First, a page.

DUNEDIN, Fla. — A few numbers stuck out to Matt Chapman as he took stock of his 2022 season and they didn’t include his 27 home runs, 76 RBIs and 4.1 fWAR.
Far more noteworthy to the Toronto Blue Jays third baseman was that he pulled the ball at a 47.7 per cent clip while striking out 170 times, each the second highest totals of his career, factors in his .229 batting average.
The empty at-bats bothered him — “If I can play to what I’m capable of doing, like I’ve done in years past, I can help carry a team and help the team win,” he says — so he decided to make a few adjustments. Gone is his leg kick, replaced by a toe tap that better leverages the ground to control the forward shift when he swings, with the end goal becoming a more complete hitter.
“I wasn’t making enough contact, I wasn’t driving the ball to right field and wasn’t behind the baseball as much,” Chapman says. “I was kind of out and around and pulling the ball a lot. I wanted to get back to being able to use the whole field and be even more athletic in the box.
“I know I’m better than that.”
That the 29-year-old’s harsh self-critique extends to his spectacular play in the field – “I also didn’t win a Gold Glove so I needed to work on my defence, too,” he notes – is demonstrative of why the pending free agent has become such a dominant force in the Blue Jays clubhouse.
Rather than brushing off the slight as a weird by-product of a flawed selection criteria that rewarded Ramon Urias of the Baltimore Orioles for 769.1 innings on the hot corner over his own 1,344.1, Chapman took the result personally.
That manager John Schneider says “I 100 per cent disagree with him not winning it,” and adds that after deep diving into the data, “you’re like, meh, this doesn’t make sense, move on, he’ll win it this year,” is of little comfort to Chapman.
“It was humbling to not win,” he says. “I need to come back and not take the little things for granted and get better. …
“I definitely looked into it … and I got docked on some plays I didn’t necessarily think I should have gotten docked on,” Chapman continues. “But if you look at the metrics, Urias saved more runs than me. I made less errors (five versus eight) and he only played 98 games, which was one of the things I thought stood out. I played 153, so that part of it I didn’t think was necessarily fair. But he saved more runs than I did in a lesser amount of time and Runs Prevented (5-1 for Urias) and Outs Above Average (7-1 for Urias) are huge. He had better numbers than I did.”
All of the numbers for Chapman will matter in more ways than one this year with free agency looming in the fall. Manny Machado’s $350-million, 11-year extension agreement with the San Diego Padres sets him up to not only be the best third baseman on the market by a wide margin, but one of the best offensive players available, too.
Chapman, the player-union rep for the Oakland Athletics during the lockout and for the Blue Jays last year, was heartened by the number of big contracts handed out during the off-season, saying “it shows that these teams have money and aren’t afraid to go over the (competitive balance tax) threshold.”
Given the worrying market trends leading into the lockout and compounded by the effects of the COVID pandemic, “it’s definitely nice to know that there are teams willing to spend money and that free agents are going to get paid as long as you take care of your business.”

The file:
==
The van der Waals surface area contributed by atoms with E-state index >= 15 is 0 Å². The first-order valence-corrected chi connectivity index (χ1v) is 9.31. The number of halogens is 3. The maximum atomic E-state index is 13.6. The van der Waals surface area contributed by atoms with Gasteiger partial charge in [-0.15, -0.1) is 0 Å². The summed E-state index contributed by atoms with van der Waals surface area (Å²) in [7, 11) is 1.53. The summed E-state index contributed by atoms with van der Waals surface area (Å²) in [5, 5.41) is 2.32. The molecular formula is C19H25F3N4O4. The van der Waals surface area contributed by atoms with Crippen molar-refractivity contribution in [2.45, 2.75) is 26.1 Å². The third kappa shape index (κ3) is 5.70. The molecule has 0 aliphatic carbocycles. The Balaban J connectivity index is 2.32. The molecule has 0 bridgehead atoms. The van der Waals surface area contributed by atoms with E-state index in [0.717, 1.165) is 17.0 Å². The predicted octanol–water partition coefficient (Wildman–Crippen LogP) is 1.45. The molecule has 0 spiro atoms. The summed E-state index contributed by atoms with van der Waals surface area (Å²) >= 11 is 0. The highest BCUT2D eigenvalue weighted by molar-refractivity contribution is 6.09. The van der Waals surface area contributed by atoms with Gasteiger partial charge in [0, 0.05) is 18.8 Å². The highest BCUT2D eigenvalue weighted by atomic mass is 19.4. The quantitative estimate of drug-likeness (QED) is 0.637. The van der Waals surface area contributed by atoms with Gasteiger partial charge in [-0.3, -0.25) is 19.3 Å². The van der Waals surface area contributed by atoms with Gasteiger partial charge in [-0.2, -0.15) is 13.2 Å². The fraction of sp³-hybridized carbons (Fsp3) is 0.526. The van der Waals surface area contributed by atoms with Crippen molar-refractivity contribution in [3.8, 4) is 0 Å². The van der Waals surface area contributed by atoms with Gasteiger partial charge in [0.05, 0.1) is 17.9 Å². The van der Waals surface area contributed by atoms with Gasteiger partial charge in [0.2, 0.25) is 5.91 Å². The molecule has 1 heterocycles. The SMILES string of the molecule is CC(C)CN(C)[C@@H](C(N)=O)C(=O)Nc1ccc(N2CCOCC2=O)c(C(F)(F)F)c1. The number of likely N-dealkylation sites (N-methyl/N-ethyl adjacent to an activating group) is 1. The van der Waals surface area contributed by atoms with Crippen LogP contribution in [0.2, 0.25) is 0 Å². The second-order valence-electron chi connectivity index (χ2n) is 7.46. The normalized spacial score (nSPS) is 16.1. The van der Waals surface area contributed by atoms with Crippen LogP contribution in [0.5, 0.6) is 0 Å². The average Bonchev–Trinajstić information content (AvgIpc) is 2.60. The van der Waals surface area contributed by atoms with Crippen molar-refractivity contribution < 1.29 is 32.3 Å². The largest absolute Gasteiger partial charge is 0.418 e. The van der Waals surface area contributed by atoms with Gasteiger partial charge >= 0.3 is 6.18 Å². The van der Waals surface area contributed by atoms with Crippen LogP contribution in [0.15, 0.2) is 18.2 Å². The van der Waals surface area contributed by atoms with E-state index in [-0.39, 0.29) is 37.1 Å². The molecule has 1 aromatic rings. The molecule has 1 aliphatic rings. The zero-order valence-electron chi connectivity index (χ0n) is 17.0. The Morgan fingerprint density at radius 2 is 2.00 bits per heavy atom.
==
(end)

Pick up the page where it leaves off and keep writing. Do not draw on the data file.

Chapman is intent on doing that and worth noting is that prior to the 2020 season, he turned down a $150-million, 10-year contract extension from the Athletics, as Ken Rosenthal of The Athletic reported last spring.
Making it to free agency “is an accomplishment in itself,” he says and adds that “I’m proud that I didn’t sign that deal before in Oakland. And I’m proud that I’ve made it to this point in my career and that everything’s going to be OK.”
Still, Chapman stresses that he doesn’t “want this conversation to come off like that’s my focus because that’s not my focus. My focus is on winning baseball games for this team. I love being a Blue Jay and I love being here. That’s where my focus is.”
Whether there’s a future for him with the Blue Jays beyond this season will play out over time, but there should be no doubt about how invested he is.
Now in his second season with the club after arriving in a post-lockout trade last spring, Chapman feels more comfortable in his surrounding having earned the respect of his teammates. Especially early on in 2022, “I didn’t feel like I had the right to speak up about certain things … I didn’t want to come off as some new guy that wants to just come in and bark orders or anything like that.”
The familiarity he enjoys this spring frees him to be himself, to where “I can just talk to guys more, help lead guys more, help my teammates out in any way that they need, be there for them, pick guys up and move this team forward in any way I can.”
A part of that is the collective emphasis on the finer points of the game and the maturity that’s been a talking point throughout camp so far. He defines that growth as “just being professional, knowing what is expected of you when you want to be on a winning baseball team.”
“Being able to look yourself in the mirror and know that you’re doing everything you can to help this team on a daily basis,” Chapman continues. “Being able to communicate with your teammates, make each other better, holding each other accountable, little things like that. Last year we relied on talent a lot and let a few of those slip through the cracks. Sometimes those things catch up with you in the end. For us this year, it’s tightening up those little things that will eventually lead us to being able to capitalize in the moments we’re supposed to.”
There will be plenty riding on the ability to do precisely that for both Chapman and the Blue Jays.